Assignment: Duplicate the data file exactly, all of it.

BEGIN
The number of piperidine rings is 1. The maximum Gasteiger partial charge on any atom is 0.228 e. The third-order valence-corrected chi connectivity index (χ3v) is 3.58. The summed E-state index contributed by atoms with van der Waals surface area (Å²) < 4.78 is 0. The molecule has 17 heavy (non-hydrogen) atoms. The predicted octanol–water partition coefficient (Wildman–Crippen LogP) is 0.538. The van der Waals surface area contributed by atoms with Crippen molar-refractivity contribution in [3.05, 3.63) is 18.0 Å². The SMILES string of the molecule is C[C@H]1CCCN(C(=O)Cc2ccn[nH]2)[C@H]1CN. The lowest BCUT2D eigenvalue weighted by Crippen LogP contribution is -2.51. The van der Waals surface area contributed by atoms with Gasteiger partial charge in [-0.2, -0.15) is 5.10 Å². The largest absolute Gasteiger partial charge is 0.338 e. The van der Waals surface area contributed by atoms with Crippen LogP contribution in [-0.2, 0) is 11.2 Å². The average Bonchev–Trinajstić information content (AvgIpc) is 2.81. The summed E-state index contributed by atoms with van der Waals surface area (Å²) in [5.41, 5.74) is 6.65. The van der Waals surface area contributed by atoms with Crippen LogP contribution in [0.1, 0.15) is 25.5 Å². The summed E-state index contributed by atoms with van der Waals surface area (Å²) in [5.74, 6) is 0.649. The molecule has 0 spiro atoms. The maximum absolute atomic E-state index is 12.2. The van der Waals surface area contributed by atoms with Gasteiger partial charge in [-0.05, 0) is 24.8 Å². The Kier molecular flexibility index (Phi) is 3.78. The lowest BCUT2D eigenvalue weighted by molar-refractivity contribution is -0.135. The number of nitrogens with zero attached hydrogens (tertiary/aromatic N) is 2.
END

The number of piperidine rings is 1. The maximum Gasteiger partial charge on any atom is 0.228 e. The third-order valence-corrected chi connectivity index (χ3v) is 3.58. The summed E-state index contributed by atoms with van der Waals surface area (Å²) < 4.78 is 0. The molecule has 17 heavy (non-hydrogen) atoms. The predicted octanol–water partition coefficient (Wildman–Crippen LogP) is 0.538. The van der Waals surface area contributed by atoms with Crippen molar-refractivity contribution in [3.05, 3.63) is 18.0 Å². The SMILES string of the molecule is C[C@H]1CCCN(C(=O)Cc2ccn[nH]2)[C@H]1CN. The lowest BCUT2D eigenvalue weighted by Crippen LogP contribution is -2.51. The van der Waals surface area contributed by atoms with Gasteiger partial charge in [-0.2, -0.15) is 5.10 Å². The largest absolute Gasteiger partial charge is 0.338 e. The van der Waals surface area contributed by atoms with Crippen LogP contribution in [-0.2, 0) is 11.2 Å². The average Bonchev–Trinajstić information content (AvgIpc) is 2.81. The summed E-state index contributed by atoms with van der Waals surface area (Å²) in [5.41, 5.74) is 6.65. The van der Waals surface area contributed by atoms with Crippen LogP contribution in [0.1, 0.15) is 25.5 Å². The summed E-state index contributed by atoms with van der Waals surface area (Å²) in [5.74, 6) is 0.649. The molecule has 0 spiro atoms. The maximum absolute atomic E-state index is 12.2. The van der Waals surface area contributed by atoms with Gasteiger partial charge in [-0.05, 0) is 24.8 Å². The Kier molecular flexibility index (Phi) is 3.78. The lowest BCUT2D eigenvalue weighted by molar-refractivity contribution is -0.135. The number of nitrogens with zero attached hydrogens (tertiary/aromatic N) is 2.